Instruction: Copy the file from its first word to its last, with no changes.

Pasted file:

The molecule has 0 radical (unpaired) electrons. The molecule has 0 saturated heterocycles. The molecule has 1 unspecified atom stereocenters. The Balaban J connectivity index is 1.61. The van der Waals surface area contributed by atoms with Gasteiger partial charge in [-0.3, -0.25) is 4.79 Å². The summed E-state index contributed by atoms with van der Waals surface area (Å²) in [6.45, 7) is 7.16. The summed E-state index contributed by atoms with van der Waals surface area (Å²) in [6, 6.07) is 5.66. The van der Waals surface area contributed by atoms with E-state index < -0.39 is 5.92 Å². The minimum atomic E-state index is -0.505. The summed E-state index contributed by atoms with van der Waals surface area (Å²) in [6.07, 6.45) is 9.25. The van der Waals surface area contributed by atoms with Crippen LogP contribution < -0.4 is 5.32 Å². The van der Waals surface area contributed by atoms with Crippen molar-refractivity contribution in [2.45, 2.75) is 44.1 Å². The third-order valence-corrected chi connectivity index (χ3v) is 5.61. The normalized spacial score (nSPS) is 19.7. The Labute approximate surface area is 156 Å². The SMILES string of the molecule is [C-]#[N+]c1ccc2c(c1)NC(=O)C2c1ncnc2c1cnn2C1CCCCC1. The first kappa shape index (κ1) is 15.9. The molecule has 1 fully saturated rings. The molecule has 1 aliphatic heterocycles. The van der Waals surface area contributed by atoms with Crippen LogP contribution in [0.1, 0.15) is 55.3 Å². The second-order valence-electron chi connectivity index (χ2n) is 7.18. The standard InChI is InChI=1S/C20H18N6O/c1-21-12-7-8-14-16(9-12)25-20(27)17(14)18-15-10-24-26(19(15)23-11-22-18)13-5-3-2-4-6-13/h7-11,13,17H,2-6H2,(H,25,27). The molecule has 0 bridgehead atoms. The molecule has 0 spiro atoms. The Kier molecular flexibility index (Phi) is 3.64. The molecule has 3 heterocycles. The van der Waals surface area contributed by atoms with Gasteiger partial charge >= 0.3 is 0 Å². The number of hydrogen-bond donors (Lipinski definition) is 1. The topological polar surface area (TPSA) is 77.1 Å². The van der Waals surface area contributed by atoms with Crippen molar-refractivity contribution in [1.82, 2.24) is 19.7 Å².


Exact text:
The molecule has 0 radical (unpaired) electrons. The molecule has 0 saturated heterocycles. The molecule has 1 unspecified atom stereocenters. The Balaban J connectivity index is 1.61. The van der Waals surface area contributed by atoms with Gasteiger partial charge in [-0.3, -0.25) is 4.79 Å². The summed E-state index contributed by atoms with van der Waals surface area (Å²) in [6.45, 7) is 7.16. The summed E-state index contributed by atoms with van der Waals surface area (Å²) in [6, 6.07) is 5.66. The van der Waals surface area contributed by atoms with E-state index < -0.39 is 5.92 Å². The minimum atomic E-state index is -0.505. The summed E-state index contributed by atoms with van der Waals surface area (Å²) in [6.07, 6.45) is 9.25. The van der Waals surface area contributed by atoms with Crippen LogP contribution < -0.4 is 5.32 Å². The van der Waals surface area contributed by atoms with Crippen molar-refractivity contribution in [2.45, 2.75) is 44.1 Å². The third-order valence-corrected chi connectivity index (χ3v) is 5.61. The normalized spacial score (nSPS) is 19.7. The Labute approximate surface area is 156 Å². The SMILES string of the molecule is [C-]#[N+]c1ccc2c(c1)NC(=O)C2c1ncnc2c1cnn2C1CCCCC1. The first kappa shape index (κ1) is 15.9. The molecule has 1 fully saturated rings. The molecule has 1 aliphatic heterocycles. The van der Waals surface area contributed by atoms with Crippen LogP contribution in [0.1, 0.15) is 55.3 Å². The second-order valence-electron chi connectivity index (χ2n) is 7.18. The standard InChI is InChI=1S/C20H18N6O/c1-21-12-7-8-14-16(9-12)25-20(27)17(14)18-15-10-24-26(19(15)23-11-22-18)13-5-3-2-4-6-13/h7-11,13,17H,2-6H2,(H,25,27). The molecule has 0 bridgehead atoms. The molecule has 0 spiro atoms. The Kier molecular flexibility index (Phi) is 3.64. The molecule has 3 heterocycles. The van der Waals surface area contributed by atoms with Gasteiger partial charge >= 0.3 is 0 Å². The number of hydrogen-bond donors (Lipinski definition) is 1. The topological polar surface area (TPSA) is 77.1 Å². The van der Waals surface area contributed by atoms with Crippen molar-refractivity contribution in [1.82, 2.24) is 19.7 Å².